Challenges in Lyon

Like most study abroad students will say, I experienced some of the most incredible and impactful months in my life while living in a foreign country for five months. From January 9, 2017 until May 31st I lived in Lyon, France. I lived with a host family while studying at a French Language school throughout my semester abroad. After five months, I can whole-heartedly say that I fell in love with a new city, culture, and language.


Despite the overall positive experience, I did have challenging moments that I expect most students to go through. Moving to any new place comes with a transition period. For me, the beginning was the most difficult part of my time in France. Adjusting to living with a host family with four children aging from twelve to eighteen was not easy after living on my own for three years prior. I ate dinner with my host family every night as well as lunch on weekends, which meant that I had to adhere to their eating schedule.

However, I was able to experience French meals, an integral part of French culture. I learned to appreciate this quality time, despite the occasional inconvenience.

Another difficulty was the language barrier. I had been studying French since high school yet I had never been very confident in my speaking ability. At first, I was constantly terrified of messing up or sounding like an American- I was even afraid to order a coffee. Slowly, I became more comfortable with making mistakes.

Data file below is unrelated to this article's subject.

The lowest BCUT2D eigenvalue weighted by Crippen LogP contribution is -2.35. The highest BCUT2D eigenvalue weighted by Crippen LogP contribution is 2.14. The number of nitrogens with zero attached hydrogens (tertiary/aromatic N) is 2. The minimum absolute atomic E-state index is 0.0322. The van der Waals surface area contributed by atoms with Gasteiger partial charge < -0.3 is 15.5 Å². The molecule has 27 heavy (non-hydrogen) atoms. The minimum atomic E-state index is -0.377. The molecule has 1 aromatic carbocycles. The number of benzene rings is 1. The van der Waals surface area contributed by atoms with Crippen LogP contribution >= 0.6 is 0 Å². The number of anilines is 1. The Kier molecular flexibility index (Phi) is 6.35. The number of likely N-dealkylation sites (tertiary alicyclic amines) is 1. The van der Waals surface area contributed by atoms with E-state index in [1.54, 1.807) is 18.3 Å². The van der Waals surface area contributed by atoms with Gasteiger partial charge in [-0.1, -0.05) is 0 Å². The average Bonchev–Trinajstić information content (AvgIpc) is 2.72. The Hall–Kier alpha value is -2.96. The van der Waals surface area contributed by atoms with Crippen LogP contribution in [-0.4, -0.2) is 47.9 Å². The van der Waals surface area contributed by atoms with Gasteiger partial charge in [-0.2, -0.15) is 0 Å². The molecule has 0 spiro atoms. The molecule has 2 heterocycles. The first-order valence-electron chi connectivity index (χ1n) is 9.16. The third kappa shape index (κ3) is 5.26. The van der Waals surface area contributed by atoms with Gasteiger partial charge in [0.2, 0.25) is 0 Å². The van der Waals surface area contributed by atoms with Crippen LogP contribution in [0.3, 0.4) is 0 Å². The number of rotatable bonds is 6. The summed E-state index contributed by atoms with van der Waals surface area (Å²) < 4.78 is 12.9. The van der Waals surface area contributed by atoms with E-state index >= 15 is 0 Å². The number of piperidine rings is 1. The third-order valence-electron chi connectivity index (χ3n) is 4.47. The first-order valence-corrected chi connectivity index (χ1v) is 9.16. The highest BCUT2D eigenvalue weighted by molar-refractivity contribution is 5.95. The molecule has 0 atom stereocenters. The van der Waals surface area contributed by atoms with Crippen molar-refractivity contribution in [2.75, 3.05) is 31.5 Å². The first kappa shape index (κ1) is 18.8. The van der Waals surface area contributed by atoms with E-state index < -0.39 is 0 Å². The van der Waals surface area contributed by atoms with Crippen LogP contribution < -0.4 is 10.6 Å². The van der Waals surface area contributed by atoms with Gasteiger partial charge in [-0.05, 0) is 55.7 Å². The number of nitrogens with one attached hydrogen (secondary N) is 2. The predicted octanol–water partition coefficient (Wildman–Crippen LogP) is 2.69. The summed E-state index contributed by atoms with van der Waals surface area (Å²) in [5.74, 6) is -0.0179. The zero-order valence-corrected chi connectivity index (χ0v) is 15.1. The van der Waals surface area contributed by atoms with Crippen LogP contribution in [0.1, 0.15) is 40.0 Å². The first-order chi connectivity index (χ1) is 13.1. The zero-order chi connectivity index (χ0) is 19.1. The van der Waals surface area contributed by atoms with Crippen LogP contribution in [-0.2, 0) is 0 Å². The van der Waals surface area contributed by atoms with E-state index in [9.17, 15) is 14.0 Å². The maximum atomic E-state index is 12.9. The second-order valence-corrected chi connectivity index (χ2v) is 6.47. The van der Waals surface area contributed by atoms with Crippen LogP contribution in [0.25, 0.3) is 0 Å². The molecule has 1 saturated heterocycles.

I realized that I will never, or at least not in the next five months, sound French so I might as well try to practice what I can. After I came to this realization, my speaking improved greatly because I was more confident and talkative.

One of the most valuable things I learned from my study abroad experience was discovering my own culture. Living in a new culture allowed me to learn about my own cultural values. Previous to this experience, it was difficult to understand my own values because I did not have many other values to contrast with my own. In France, I learned that my culture strongly values independence. Living in a family where they lived in close proximity with each other, ate most meals together, and did many activities together, I saw that community is a stronger value than it is in the United States. Although you cannot generalize every single French or American, I think there is a general trend that Americans value independence more than the French. Before my semester abroad, I expected to learn only about French culture, but in that process I learned about my own culture.

My semester in Lyon was a transformative experience. I became more confident in my French abilities. I became comfortable traveling all over Europe. I learned to live well with a French family. I learned about my own culture through learning about French culture. I will forever remember my five months living in Lyon, France. I cannot recommend living in a new country enough. It allows you to learn about yourself as much as another country.


-Aleda McMonagle, Spring 2017

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